Karen Essex is an award-winning novelist and journalist and a screenwriter.
She is the author of the national and international best-selling novel,
Leonardos Swans (Doubleday 2006), about the rivalries among the powerful
women painted by the great master when he was employed by the Duke of Milan. She
has also written two acclaimed biographical novels about the queen of Egypt,
Kleopatra and Pharaoh, published in 2001 and 2002, which she
adapted into a screenplay for Warner Bros. Essex also adapted Anne Rices novel
The Mummy or Ramses the Damned into a screenplay for Titanic
director James Cameron and 20th Century Fox, and has written a screenplay about
Kamehameha, the first king of Hawaii, for Columbia/Tristar.
Essexs articles, essays and profiles have been published in Vogue, Playboy, The L. A. Weekly, L. A. Style, and many other periodicals. After being awarded highest honors from the Los Angeles Press Club for her thought-provoking cover story about the missing 1950s pinup icon Bettie Page, Essex co-authored the biography, Bettie Page: Life of a Pinup Legend. Essex is the first and only journalist with whom the reclusive Ms. Page has ever agreed to meet and cooperate.
Essex was born and raised in New Orleans. She graduated from Tulane University, attended graduate school at Vanderbilt University, and received an MFA in Writing from Goddard College in Vermont. Shes appeared on The Today Show and A Word on Words hosted by John Seigenthaler, as well as other PBS and NPR programs. Shes lectured at the Chicago Museum of Art, and extensively at universities. Her books are taught in many college courses from creative writing to history to womens studies.
Leonardos Swans, a runaway bestseller in Italy, won the prestigious 2007 Premio Roma for foreign fiction. Her forthcoming novel, Stealing Athena, about the controversial Elgin Marbles, was published by Doubleday in June 2008. She is also the author of Dracula in Love: A Novel (2010).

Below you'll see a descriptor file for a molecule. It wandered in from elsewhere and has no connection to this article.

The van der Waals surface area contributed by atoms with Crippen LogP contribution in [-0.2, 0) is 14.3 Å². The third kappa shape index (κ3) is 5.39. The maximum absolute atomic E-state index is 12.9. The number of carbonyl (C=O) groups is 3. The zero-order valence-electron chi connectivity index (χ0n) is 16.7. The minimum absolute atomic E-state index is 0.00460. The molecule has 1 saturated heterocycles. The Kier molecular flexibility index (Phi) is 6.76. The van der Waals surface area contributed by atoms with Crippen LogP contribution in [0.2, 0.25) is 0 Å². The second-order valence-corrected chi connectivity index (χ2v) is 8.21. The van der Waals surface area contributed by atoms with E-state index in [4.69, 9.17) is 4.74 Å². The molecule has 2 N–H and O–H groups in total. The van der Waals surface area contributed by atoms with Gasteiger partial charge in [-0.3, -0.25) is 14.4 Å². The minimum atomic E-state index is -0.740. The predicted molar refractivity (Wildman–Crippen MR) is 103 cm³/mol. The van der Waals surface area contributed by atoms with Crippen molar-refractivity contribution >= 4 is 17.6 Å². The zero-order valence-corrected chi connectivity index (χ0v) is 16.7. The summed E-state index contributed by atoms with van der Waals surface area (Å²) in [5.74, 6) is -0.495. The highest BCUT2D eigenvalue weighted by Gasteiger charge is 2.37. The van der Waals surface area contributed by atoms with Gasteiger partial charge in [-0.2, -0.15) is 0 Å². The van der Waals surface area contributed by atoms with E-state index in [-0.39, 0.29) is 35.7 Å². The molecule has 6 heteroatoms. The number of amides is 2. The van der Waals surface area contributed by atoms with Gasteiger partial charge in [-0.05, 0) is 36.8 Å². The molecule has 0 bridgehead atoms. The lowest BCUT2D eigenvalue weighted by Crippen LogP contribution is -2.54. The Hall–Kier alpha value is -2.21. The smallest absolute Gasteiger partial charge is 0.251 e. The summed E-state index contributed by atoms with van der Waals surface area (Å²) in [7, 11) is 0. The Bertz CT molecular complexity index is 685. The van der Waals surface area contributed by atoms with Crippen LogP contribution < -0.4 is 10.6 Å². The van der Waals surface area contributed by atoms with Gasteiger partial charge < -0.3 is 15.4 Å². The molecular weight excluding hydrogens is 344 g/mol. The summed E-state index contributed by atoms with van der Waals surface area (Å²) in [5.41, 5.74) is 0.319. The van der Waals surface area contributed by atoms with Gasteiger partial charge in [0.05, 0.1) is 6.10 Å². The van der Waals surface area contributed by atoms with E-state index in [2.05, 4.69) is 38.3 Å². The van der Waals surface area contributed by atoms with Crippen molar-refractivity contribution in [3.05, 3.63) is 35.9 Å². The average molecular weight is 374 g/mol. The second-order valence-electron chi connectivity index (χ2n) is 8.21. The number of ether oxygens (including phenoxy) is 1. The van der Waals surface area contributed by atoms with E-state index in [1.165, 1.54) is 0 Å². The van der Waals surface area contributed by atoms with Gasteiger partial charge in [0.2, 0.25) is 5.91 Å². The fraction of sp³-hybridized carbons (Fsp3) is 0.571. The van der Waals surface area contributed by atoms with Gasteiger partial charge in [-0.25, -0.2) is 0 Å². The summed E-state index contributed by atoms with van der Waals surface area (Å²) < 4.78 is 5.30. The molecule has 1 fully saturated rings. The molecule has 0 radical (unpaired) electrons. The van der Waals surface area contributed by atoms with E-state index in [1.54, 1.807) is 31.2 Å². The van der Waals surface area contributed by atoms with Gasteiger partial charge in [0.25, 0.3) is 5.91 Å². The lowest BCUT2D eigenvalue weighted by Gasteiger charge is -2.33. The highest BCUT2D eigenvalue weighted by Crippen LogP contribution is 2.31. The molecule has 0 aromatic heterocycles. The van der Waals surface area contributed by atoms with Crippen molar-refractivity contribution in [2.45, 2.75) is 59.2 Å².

Essexs novels are published in 25 languages. She lives in Los Angeles.
This biography was last updated on 08/14/2011.
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A Conversation with Karen Essex about Leonardo's Swans
Leonardo's Swans reveals the drama behind some of Leonardo da
Vinci's most famous paintings, but the story is told through the points of view
of the rivaling Este sisters. Why did you choose to tell it this way?
Beatrice and Isabella d'Este, princesses of Ferrara, were women of enormous influence in the Renaissance courts. They ruled withand in the stead oftheir husbands, acted as diplomats and ambassadors, patronized great artists, and influenced fashion. Isabella's patronage enabled titans of art like Titian, Mantegna, and Raphael to flourish. Yet the history books fail to mention these fascinating woman unless in a perfunctory way as wives of powerful men. I thought that their stories deserved to be brought to modern readers.
Most chapters of Leonardo's Swans begin with notebook entries attributed to Leonardo. Did you invent these sections?
These excerpts are from Leonardo's notebooks and letters. Some have been paraphrased or rewritten to be more palatable to the contemporary reader, and occasionally, I invented a sentence to give context. Leonardo is such a towering figureand a ...
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